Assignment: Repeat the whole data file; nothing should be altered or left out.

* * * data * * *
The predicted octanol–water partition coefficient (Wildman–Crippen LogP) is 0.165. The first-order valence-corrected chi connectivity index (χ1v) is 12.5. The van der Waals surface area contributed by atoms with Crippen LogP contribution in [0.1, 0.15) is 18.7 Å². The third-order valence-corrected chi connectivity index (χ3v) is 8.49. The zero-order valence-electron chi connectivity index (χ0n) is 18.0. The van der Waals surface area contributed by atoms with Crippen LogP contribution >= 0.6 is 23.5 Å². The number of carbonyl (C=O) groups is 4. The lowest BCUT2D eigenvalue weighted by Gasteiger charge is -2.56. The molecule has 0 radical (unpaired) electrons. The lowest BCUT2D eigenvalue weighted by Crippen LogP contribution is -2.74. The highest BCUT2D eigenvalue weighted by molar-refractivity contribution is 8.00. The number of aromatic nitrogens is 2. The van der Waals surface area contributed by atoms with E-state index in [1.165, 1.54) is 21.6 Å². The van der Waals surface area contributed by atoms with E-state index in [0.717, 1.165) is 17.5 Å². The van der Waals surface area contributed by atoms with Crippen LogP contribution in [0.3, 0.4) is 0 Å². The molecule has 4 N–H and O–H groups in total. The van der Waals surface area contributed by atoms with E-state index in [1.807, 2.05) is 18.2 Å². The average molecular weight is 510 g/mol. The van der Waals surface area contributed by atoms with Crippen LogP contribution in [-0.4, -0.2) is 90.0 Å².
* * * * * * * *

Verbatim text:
The predicted octanol–water partition coefficient (Wildman–Crippen LogP) is 0.165. The first-order valence-corrected chi connectivity index (χ1v) is 12.5. The van der Waals surface area contributed by atoms with Crippen LogP contribution in [0.1, 0.15) is 18.7 Å². The third-order valence-corrected chi connectivity index (χ3v) is 8.49. The zero-order valence-electron chi connectivity index (χ0n) is 18.0. The van der Waals surface area contributed by atoms with Crippen LogP contribution >= 0.6 is 23.5 Å². The number of carbonyl (C=O) groups is 4. The lowest BCUT2D eigenvalue weighted by Gasteiger charge is -2.56. The molecule has 0 radical (unpaired) electrons. The lowest BCUT2D eigenvalue weighted by Crippen LogP contribution is -2.74. The highest BCUT2D eigenvalue weighted by molar-refractivity contribution is 8.00. The number of aromatic nitrogens is 2. The van der Waals surface area contributed by atoms with E-state index in [1.165, 1.54) is 21.6 Å². The van der Waals surface area contributed by atoms with E-state index in [0.717, 1.165) is 17.5 Å². The van der Waals surface area contributed by atoms with Crippen LogP contribution in [0.3, 0.4) is 0 Å². The molecule has 4 N–H and O–H groups in total. The van der Waals surface area contributed by atoms with E-state index in [1.807, 2.05) is 18.2 Å². The average molecular weight is 510 g/mol. The van der Waals surface area contributed by atoms with Crippen LogP contribution in [-0.4, -0.2) is 90.0 Å².